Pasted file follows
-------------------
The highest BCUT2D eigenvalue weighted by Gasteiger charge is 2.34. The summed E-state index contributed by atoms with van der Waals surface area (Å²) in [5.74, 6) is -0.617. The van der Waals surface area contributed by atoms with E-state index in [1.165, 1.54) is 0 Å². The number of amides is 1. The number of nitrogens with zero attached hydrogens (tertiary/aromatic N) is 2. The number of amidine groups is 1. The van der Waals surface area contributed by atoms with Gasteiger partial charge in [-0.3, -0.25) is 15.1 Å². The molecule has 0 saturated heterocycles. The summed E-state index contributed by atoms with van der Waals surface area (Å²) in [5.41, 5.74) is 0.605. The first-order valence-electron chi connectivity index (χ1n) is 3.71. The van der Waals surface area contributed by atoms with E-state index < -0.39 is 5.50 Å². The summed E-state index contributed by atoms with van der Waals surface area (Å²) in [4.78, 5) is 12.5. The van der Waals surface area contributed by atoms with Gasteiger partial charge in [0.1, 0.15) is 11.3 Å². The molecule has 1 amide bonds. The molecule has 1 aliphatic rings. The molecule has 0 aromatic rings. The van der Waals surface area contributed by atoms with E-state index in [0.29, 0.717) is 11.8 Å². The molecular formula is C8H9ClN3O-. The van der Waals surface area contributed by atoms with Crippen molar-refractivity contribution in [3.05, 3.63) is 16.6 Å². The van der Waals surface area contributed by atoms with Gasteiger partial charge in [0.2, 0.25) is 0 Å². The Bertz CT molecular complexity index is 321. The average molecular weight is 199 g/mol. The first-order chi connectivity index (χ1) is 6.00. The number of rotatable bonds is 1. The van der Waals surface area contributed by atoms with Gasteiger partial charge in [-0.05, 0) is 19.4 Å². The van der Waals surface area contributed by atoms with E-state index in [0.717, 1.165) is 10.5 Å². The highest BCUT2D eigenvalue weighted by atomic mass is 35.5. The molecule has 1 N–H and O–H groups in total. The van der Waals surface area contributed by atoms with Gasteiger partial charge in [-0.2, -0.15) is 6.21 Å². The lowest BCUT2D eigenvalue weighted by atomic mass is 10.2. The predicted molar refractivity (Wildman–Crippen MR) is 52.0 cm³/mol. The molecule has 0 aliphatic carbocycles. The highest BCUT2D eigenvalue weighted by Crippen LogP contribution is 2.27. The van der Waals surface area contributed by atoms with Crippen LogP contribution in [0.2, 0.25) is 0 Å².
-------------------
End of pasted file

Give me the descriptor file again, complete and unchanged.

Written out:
The highest BCUT2D eigenvalue weighted by Gasteiger charge is 2.34. The summed E-state index contributed by atoms with van der Waals surface area (Å²) in [5.74, 6) is -0.617. The van der Waals surface area contributed by atoms with E-state index in [1.165, 1.54) is 0 Å². The number of amides is 1. The number of nitrogens with zero attached hydrogens (tertiary/aromatic N) is 2. The number of amidine groups is 1. The van der Waals surface area contributed by atoms with Gasteiger partial charge in [-0.3, -0.25) is 15.1 Å². The molecule has 0 saturated heterocycles. The summed E-state index contributed by atoms with van der Waals surface area (Å²) in [5.41, 5.74) is 0.605. The first-order valence-electron chi connectivity index (χ1n) is 3.71. The van der Waals surface area contributed by atoms with E-state index < -0.39 is 5.50 Å². The summed E-state index contributed by atoms with van der Waals surface area (Å²) in [4.78, 5) is 12.5. The van der Waals surface area contributed by atoms with Gasteiger partial charge in [0.1, 0.15) is 11.3 Å². The molecule has 1 amide bonds. The molecule has 1 aliphatic rings. The molecule has 0 aromatic rings. The van der Waals surface area contributed by atoms with E-state index in [0.29, 0.717) is 11.8 Å². The molecular formula is C8H9ClN3O-. The van der Waals surface area contributed by atoms with Crippen molar-refractivity contribution in [3.05, 3.63) is 16.6 Å². The van der Waals surface area contributed by atoms with Gasteiger partial charge in [0.2, 0.25) is 0 Å². The Bertz CT molecular complexity index is 321. The average molecular weight is 199 g/mol. The first-order chi connectivity index (χ1) is 6.00. The number of rotatable bonds is 1. The van der Waals surface area contributed by atoms with Gasteiger partial charge in [-0.05, 0) is 19.4 Å². The van der Waals surface area contributed by atoms with E-state index in [0.717, 1.165) is 10.5 Å². The highest BCUT2D eigenvalue weighted by atomic mass is 35.5. The molecule has 1 N–H and O–H groups in total. The van der Waals surface area contributed by atoms with Gasteiger partial charge in [-0.2, -0.15) is 6.21 Å². The lowest BCUT2D eigenvalue weighted by atomic mass is 10.2. The predicted molar refractivity (Wildman–Crippen MR) is 52.0 cm³/mol. The molecule has 0 aliphatic carbocycles. The highest BCUT2D eigenvalue weighted by Crippen LogP contribution is 2.27. The van der Waals surface area contributed by atoms with Crippen LogP contribution in [0.2, 0.25) is 0 Å².